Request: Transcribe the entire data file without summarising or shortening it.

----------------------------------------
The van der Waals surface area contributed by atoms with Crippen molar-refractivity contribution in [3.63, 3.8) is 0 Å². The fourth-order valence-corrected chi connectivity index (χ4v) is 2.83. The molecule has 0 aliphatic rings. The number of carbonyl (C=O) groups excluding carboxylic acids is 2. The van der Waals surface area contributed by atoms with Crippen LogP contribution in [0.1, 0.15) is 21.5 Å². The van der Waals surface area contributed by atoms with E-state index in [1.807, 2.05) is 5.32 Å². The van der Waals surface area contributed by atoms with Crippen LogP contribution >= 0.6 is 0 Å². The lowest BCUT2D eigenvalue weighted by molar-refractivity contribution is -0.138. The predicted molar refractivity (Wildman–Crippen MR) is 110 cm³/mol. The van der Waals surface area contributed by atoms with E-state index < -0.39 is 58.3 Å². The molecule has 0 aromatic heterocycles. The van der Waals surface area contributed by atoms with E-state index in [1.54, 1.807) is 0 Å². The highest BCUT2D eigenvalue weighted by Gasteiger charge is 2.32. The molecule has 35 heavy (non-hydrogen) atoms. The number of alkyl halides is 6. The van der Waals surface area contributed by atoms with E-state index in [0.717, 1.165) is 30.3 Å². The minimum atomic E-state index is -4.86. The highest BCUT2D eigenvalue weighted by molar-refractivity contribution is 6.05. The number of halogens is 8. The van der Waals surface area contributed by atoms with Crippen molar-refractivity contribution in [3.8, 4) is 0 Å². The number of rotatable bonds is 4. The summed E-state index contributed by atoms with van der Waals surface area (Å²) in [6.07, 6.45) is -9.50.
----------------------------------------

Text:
The van der Waals surface area contributed by atoms with Crippen molar-refractivity contribution in [3.63, 3.8) is 0 Å². The fourth-order valence-corrected chi connectivity index (χ4v) is 2.83. The molecule has 0 aliphatic rings. The number of carbonyl (C=O) groups excluding carboxylic acids is 2. The van der Waals surface area contributed by atoms with Crippen LogP contribution in [0.1, 0.15) is 21.5 Å². The van der Waals surface area contributed by atoms with E-state index in [1.807, 2.05) is 5.32 Å². The van der Waals surface area contributed by atoms with Crippen LogP contribution >= 0.6 is 0 Å². The lowest BCUT2D eigenvalue weighted by molar-refractivity contribution is -0.138. The predicted molar refractivity (Wildman–Crippen MR) is 110 cm³/mol. The van der Waals surface area contributed by atoms with E-state index < -0.39 is 58.3 Å². The molecule has 0 aromatic heterocycles. The van der Waals surface area contributed by atoms with E-state index in [1.54, 1.807) is 0 Å². The highest BCUT2D eigenvalue weighted by Gasteiger charge is 2.32. The molecule has 35 heavy (non-hydrogen) atoms. The number of alkyl halides is 6. The van der Waals surface area contributed by atoms with E-state index in [0.717, 1.165) is 30.3 Å². The minimum atomic E-state index is -4.86. The highest BCUT2D eigenvalue weighted by molar-refractivity contribution is 6.05. The number of halogens is 8. The van der Waals surface area contributed by atoms with Crippen molar-refractivity contribution in [3.8, 4) is 0 Å². The number of rotatable bonds is 4. The summed E-state index contributed by atoms with van der Waals surface area (Å²) in [6.07, 6.45) is -9.50.